Ten of Swords

The conflict that was brewing in the preceding Swords cards has come to its zenith in the Ten of Swords. Changes were not made or we haven’t moved out of that difficult situation so events seem to have made sure that we are freed from oppression. The only problem is we cannot see the positive reason for the universe suddenly delivering the ‘no’ card. In the Ten of Swords something has been stripped from us that we desperately believed we needed. Until we discover that ‘no’ usually precedes a period of greater fulfillment we will suffer. The most unusual thing about the Ten of Swords is that the man not only has a back full of swords, he has one in his ear. He seems to have cut off his ability to hear good advice from others and would rather wallow in his depression. This card can appear when others have tired of listening to our problems and so not only are we depressed, we have no friends. The energy surrounding the Ten of Swords has absolutely nowhere to go but up. The worst has already happened and we can make the choice of when grieving stops and healing begins. If we are turning to others for guidance we need to listen. If we have problems with one person in our lives, the conflict can be equally shared. If we have problems with everyone however, chances are the condition is our own. The Ten of Swords is a wake up call that we are being melodramatic and if we could pull our face out of the mud puddle we would see that the sun is rising. All things change and in time this too shall pass. Today is a perfect day to start believing again in perfect days.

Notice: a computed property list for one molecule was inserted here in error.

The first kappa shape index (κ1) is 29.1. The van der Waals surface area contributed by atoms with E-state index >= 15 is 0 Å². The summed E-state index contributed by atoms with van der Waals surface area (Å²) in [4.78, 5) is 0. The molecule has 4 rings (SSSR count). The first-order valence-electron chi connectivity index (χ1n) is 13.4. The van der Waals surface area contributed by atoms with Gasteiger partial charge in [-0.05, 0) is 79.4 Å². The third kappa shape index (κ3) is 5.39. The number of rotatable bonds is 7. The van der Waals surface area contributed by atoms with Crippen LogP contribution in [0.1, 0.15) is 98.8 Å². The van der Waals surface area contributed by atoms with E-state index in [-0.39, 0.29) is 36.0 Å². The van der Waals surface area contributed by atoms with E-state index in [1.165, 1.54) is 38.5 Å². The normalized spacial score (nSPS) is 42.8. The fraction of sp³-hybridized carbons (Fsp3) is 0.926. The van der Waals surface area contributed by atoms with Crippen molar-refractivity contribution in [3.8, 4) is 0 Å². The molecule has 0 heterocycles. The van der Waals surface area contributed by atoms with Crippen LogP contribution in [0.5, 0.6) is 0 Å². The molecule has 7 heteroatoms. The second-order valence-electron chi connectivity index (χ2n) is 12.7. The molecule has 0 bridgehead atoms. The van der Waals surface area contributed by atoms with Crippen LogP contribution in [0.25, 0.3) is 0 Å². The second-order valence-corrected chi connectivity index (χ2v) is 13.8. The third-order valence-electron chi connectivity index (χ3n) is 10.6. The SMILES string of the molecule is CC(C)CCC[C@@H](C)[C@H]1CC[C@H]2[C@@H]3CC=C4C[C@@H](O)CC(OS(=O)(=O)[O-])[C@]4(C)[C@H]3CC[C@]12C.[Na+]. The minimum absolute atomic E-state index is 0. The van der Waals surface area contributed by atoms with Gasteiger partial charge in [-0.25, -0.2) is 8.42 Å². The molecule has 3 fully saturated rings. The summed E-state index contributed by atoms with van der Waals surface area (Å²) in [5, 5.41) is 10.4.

Keywords: The darkest hour before the dawn. Rock bottom. Feeling victimized and helpless in rectifying a bad situation. Overly critical, fearful or over dramatizing defeat. Allowing others to walk all over you. Feeling like things cannot get any worse. Not recognizing the valuable lesson in losing. Not seeing that there is nowhere to go but up.

Reversed: Surviving a difficult situation. Wallowing in negativity after a period of conflict. A change in outlook that comes from crisis. Seeing adversity as strengthening character. Things are not as bad as you make them out to be.